Married filing separately. Eisenkraft considers "Married filing separately” to be “the least beneficial status." When you choose "Married filing separately," you might not qualify for certain deductions or credits, including the Earned Income Tax Credit and Child and Dependent Care Credit.
However, there are still many instances when it could be the right financial choice. For example, you might be able to utilize lower tax brackets or increase your benefits from certain deductions, such as medical expenses, that are limited based on your adjusted gross income (AGI). There can also be other aspects unique to your personal situation to consider, such as your investment planning, whether you and your spouse want to share or split the responsibility for your taxes, or community property implications in certain states.
Head of household. Compared to "Single" and "Married filing separately," "Head of household" offers a lower tax rate and higher standard deduction for the same level of taxable income.
This status can be one of the most confusing, though.
You might think you could use it simply because you take care of yourself and your home, but there’s more to it. You must be unmarried or considered unmarried for tax purposes and have paid more than half of your home's expenses during the year. You also generally must have had a qualifying person who lived with you more than half of the year. A “qualifying person” is usually a dependent child, parent or other relative, but there are special rules for determining who counts.
Qualifying widow(er) with dependent child. If you're a widow or widower, you can file a “Married filing jointly” tax return (if you otherwise qualify) along with your deceased spouse for the tax year during which he or she died. You cannot file a joint return with your deceased spouse after this year.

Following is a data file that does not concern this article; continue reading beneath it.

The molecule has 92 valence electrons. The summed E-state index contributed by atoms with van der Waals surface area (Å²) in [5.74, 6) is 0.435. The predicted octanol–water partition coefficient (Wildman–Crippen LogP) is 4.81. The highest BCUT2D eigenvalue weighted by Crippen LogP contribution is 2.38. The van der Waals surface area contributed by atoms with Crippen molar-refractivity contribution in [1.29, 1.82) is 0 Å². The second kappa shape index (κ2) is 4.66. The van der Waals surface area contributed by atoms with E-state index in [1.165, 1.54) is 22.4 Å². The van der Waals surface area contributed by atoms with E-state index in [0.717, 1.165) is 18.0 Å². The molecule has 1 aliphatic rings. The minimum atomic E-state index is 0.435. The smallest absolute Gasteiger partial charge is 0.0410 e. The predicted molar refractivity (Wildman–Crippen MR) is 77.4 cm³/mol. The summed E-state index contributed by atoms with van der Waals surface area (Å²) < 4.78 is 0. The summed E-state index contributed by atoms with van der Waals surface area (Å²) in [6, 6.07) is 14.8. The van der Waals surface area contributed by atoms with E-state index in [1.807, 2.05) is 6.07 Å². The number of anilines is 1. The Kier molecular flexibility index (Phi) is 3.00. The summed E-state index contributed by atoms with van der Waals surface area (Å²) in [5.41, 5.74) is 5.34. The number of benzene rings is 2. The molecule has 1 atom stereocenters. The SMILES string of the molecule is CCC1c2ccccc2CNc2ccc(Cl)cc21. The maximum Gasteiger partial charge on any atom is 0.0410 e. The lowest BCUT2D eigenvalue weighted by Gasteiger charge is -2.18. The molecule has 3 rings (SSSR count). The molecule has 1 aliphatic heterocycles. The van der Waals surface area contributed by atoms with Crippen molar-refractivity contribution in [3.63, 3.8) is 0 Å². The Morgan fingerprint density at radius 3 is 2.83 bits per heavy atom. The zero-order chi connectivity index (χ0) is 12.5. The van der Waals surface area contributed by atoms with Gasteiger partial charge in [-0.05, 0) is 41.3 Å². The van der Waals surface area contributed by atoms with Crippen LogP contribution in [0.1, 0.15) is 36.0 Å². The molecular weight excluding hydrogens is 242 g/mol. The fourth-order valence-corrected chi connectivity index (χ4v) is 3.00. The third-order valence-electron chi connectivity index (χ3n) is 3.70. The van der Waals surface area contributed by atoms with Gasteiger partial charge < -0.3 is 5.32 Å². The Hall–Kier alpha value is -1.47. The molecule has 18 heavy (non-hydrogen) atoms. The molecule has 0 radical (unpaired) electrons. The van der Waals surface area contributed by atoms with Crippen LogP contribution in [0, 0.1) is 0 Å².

For the two years following the year your spouse died, if you meet the conditions, including having a dependent child and not remarrying, you can file using the "Qualifying widow(er) with dependent child" status. Although you won't file a joint return, the status lets you use the same tax rates and the highest standard deduction amounts (if you don’t itemize).
The federal filing status you use will generally be the same one you use for your state return, but there could be exceptions.
For example, in New York, you generally must use the same status as the one on your federal return. However, if you're married and filed a joint federal return, there are certain instances where you can choose to use “Married filing separately” on your New York state return.
You should generally check with your state's tax authority before assuming which filing status you should use. This can help you determine which of the possible statuses will be best for you.
About the Author: Louis DeNicola is a personal finance writer and educator. In addition to being a contributing writer at Credit Karma, you can find his work on MSN Money, Cheapism, Business Insider and Daily Finance. When he's not revising his budget spreadsheet or looking for the latest and greatest rewards credit card, you might spot Louis at the rock climbing gym in Oakland, California.
Disclaimer: We know taxes are complicated, so we provide this information for general educational purposes only. It isn’t intended to be personalized legal, financial or tax advice, and we don’t guarantee the accuracy, completeness or reliability of this content. If you have questions about your personal tax situation, consider contacting an accountant, tax attorney or financial advisor. Come back to Credit Karma Tax when you’re ready to file your taxes for free!